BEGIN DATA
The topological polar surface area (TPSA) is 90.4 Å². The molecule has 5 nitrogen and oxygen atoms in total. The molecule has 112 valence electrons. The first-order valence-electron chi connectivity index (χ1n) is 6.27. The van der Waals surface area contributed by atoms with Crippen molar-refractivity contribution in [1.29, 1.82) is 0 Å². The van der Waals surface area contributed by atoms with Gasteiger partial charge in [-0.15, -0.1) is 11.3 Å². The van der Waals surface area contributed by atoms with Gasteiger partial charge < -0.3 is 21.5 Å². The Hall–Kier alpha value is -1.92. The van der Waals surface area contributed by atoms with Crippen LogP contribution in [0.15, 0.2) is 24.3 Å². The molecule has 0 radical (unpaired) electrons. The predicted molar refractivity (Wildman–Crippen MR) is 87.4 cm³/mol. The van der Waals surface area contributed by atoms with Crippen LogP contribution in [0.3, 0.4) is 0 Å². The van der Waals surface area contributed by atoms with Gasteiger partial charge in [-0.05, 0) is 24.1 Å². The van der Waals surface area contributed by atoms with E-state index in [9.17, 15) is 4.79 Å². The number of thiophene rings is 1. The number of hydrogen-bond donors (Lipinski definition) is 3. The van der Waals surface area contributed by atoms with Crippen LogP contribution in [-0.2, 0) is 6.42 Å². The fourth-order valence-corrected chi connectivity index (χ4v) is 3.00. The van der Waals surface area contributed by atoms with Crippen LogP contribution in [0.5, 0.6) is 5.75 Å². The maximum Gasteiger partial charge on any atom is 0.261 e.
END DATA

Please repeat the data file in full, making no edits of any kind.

The topological polar surface area (TPSA) is 90.4 Å². The molecule has 5 nitrogen and oxygen atoms in total. The molecule has 112 valence electrons. The first-order valence-electron chi connectivity index (χ1n) is 6.27. The van der Waals surface area contributed by atoms with Crippen molar-refractivity contribution in [1.29, 1.82) is 0 Å². The van der Waals surface area contributed by atoms with Gasteiger partial charge in [-0.15, -0.1) is 11.3 Å². The van der Waals surface area contributed by atoms with Gasteiger partial charge < -0.3 is 21.5 Å². The Hall–Kier alpha value is -1.92. The van der Waals surface area contributed by atoms with Crippen LogP contribution in [0.15, 0.2) is 24.3 Å². The molecule has 0 radical (unpaired) electrons. The predicted molar refractivity (Wildman–Crippen MR) is 87.4 cm³/mol. The van der Waals surface area contributed by atoms with Crippen LogP contribution in [0.3, 0.4) is 0 Å². The van der Waals surface area contributed by atoms with Gasteiger partial charge in [-0.05, 0) is 24.1 Å². The van der Waals surface area contributed by atoms with E-state index in [9.17, 15) is 4.79 Å². The number of thiophene rings is 1. The number of hydrogen-bond donors (Lipinski definition) is 3. The van der Waals surface area contributed by atoms with Crippen LogP contribution in [-0.2, 0) is 6.42 Å². The fourth-order valence-corrected chi connectivity index (χ4v) is 3.00. The van der Waals surface area contributed by atoms with Crippen LogP contribution in [0.5, 0.6) is 5.75 Å². The maximum Gasteiger partial charge on any atom is 0.261 e.